Six of the most sophisticated scams that have defrauded tens of thousands of people, and how to spot them
SCAMMING ON THE INTERNET is now more sophisticated than ever, with sophisticated online’schools’ teaching con artists how to defraud unsuspecting victims of billions of dollars.
Online fraud cost the UK £2.6 billion last year, according to experts, and the problem has worsened during the pandemic, with more people filing complaints with the Financial Ombudsman Service.
And it’s not just the elderly and vulnerable who are at risk.
Fraudsters are now taking online classes to learn how to deceive us from all sides.
Here, we’ll show you how to protect yourself from some of the latest online scams…
SCAMMERS impersonating a son or daughter in need and asking their families for financial help on WhatsApp has increased, according to consumer watchdog Which?
Between August and October last year, Action Fraud received 25 reports of the scam, with victims losing nearly £50,000.
The con artists pose as the victim’s child and claim to be texting from a new phone because their own has been lost or damaged.
They then demand money to buy a new phone or claim they have a bill to pay.
“To spot a scam like this, try to contact the family member who appears to be contacting you from the number you originally saved on your contacts list — not the ‘new’ number that has contacted you out of the blue,” says Jonny Sabinsky of budgeting expert think-money.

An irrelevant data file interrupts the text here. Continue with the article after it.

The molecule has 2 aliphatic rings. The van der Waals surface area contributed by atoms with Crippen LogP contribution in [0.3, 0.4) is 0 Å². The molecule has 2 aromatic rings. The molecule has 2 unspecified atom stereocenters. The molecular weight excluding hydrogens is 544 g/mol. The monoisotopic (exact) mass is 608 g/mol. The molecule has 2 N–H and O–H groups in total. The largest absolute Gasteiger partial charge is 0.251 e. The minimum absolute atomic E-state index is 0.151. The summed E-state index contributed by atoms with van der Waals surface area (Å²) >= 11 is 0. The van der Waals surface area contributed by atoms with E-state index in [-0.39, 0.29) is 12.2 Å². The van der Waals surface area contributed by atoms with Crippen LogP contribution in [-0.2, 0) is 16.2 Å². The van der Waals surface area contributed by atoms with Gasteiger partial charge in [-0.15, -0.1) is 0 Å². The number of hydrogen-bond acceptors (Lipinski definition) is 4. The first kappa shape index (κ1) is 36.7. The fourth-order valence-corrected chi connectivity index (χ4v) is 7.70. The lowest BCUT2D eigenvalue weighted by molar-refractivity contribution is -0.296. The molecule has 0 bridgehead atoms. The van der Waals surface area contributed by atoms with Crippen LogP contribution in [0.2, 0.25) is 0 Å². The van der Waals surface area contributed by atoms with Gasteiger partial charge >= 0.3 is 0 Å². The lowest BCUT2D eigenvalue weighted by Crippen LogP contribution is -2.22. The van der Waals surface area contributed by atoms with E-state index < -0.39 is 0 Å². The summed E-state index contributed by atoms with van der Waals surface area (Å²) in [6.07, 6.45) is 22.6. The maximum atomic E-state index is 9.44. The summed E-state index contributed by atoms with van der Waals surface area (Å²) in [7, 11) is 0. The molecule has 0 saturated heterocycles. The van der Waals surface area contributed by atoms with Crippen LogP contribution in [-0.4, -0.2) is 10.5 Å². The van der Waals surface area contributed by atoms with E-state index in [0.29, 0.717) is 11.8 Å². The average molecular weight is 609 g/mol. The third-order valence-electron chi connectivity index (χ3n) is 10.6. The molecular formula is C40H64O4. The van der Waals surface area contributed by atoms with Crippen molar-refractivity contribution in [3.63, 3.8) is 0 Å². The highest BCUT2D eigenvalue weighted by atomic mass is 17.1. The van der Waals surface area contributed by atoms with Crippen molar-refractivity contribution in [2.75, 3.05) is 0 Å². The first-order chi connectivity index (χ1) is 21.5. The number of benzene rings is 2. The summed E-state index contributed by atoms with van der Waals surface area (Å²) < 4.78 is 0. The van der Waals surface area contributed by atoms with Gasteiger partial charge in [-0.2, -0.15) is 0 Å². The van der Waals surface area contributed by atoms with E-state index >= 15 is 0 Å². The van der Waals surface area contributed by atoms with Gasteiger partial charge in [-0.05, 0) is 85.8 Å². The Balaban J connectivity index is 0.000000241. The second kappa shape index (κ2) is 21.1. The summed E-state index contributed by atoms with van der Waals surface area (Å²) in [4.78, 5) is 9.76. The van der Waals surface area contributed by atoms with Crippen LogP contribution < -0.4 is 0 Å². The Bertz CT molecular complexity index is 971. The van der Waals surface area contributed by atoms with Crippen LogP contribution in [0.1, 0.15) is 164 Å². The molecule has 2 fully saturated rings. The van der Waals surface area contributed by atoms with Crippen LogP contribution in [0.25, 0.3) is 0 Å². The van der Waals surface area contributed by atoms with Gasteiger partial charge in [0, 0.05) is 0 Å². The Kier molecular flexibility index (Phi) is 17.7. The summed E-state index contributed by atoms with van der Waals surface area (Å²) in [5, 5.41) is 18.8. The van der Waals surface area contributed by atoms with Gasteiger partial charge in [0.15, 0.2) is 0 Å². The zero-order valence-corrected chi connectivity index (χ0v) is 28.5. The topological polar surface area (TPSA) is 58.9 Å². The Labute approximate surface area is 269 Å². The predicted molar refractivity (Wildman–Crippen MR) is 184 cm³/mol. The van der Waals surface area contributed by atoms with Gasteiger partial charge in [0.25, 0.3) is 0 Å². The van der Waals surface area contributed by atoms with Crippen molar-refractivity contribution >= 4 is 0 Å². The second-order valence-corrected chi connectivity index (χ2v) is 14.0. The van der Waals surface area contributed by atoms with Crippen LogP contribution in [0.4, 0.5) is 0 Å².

Scammers posing as reputable companies are sending text and email alerts to gain access to your personal information on everything from TV subscriptions to banking apps.
They may request that you download another banking app in order to generate a one-time password in order to authorize a payment, or they may claim to be your bank intercepting a fraudulent payment made from your account.
“If a text comes in from Sky, Amazon, or your bank, you don’t think it’s a scam,” Jonny says.
“However, fraudsters use this to gain access to customer accounts and steal money.”
“Scammers will frequently contact you directly over the phone, via SMS or email, posing as a company you are familiar with.
“Keep in mind that large, reputable businesses will never ask for your one-time passcode to authorize a payment, so this is a major red flag to be aware of.”
“Spelling errors in the message, a phone number that isn’t the same as the one on your bank card, a link that takes you to another website, or addressing you as Sir or Madam rather than your full name are all red flags.”
“Cryptocurrency is a hot topic right now,” JONNY says.
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